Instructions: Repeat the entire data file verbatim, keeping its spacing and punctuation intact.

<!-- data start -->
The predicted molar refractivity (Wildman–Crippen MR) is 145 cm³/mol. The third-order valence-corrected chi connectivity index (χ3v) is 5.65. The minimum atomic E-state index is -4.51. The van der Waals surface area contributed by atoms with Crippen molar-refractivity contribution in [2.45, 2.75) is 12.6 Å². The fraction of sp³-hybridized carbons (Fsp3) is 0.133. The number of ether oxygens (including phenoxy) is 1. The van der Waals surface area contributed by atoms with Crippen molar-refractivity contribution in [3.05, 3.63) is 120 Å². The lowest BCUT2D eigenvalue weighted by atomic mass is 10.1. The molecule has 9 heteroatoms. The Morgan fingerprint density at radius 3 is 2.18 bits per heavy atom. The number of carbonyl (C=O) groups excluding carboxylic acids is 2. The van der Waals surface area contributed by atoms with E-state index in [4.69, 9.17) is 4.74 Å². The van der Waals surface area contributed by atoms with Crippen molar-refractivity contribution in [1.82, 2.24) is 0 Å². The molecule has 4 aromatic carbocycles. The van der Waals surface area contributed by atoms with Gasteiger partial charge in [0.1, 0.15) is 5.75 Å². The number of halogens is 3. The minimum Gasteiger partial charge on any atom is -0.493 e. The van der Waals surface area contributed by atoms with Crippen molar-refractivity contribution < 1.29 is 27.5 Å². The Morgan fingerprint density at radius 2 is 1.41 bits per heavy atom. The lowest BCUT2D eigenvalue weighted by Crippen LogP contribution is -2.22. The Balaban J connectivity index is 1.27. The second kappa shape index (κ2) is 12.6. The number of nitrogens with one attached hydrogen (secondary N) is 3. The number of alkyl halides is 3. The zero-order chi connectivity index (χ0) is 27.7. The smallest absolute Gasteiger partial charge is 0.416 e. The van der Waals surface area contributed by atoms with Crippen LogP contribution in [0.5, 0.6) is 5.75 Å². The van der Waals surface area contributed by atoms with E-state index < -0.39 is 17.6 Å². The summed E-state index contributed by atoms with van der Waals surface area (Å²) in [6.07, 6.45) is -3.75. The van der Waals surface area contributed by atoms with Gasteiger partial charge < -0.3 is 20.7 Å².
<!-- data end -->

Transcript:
The predicted molar refractivity (Wildman–Crippen MR) is 145 cm³/mol. The third-order valence-corrected chi connectivity index (χ3v) is 5.65. The minimum atomic E-state index is -4.51. The van der Waals surface area contributed by atoms with Crippen molar-refractivity contribution in [2.45, 2.75) is 12.6 Å². The fraction of sp³-hybridized carbons (Fsp3) is 0.133. The number of ether oxygens (including phenoxy) is 1. The van der Waals surface area contributed by atoms with Crippen molar-refractivity contribution in [3.05, 3.63) is 120 Å². The lowest BCUT2D eigenvalue weighted by atomic mass is 10.1. The molecule has 9 heteroatoms. The Morgan fingerprint density at radius 3 is 2.18 bits per heavy atom. The number of carbonyl (C=O) groups excluding carboxylic acids is 2. The van der Waals surface area contributed by atoms with E-state index in [4.69, 9.17) is 4.74 Å². The van der Waals surface area contributed by atoms with Crippen molar-refractivity contribution in [1.82, 2.24) is 0 Å². The molecule has 4 aromatic carbocycles. The van der Waals surface area contributed by atoms with Gasteiger partial charge in [0.1, 0.15) is 5.75 Å². The number of halogens is 3. The minimum Gasteiger partial charge on any atom is -0.493 e. The van der Waals surface area contributed by atoms with Crippen molar-refractivity contribution < 1.29 is 27.5 Å². The Morgan fingerprint density at radius 2 is 1.41 bits per heavy atom. The lowest BCUT2D eigenvalue weighted by Crippen LogP contribution is -2.22. The Balaban J connectivity index is 1.27. The second kappa shape index (κ2) is 12.6. The number of nitrogens with one attached hydrogen (secondary N) is 3. The number of alkyl halides is 3. The zero-order chi connectivity index (χ0) is 27.7. The smallest absolute Gasteiger partial charge is 0.416 e. The van der Waals surface area contributed by atoms with Crippen LogP contribution in [0.5, 0.6) is 5.75 Å². The van der Waals surface area contributed by atoms with E-state index < -0.39 is 17.6 Å². The summed E-state index contributed by atoms with van der Waals surface area (Å²) in [6.07, 6.45) is -3.75. The van der Waals surface area contributed by atoms with Gasteiger partial charge < -0.3 is 20.7 Å².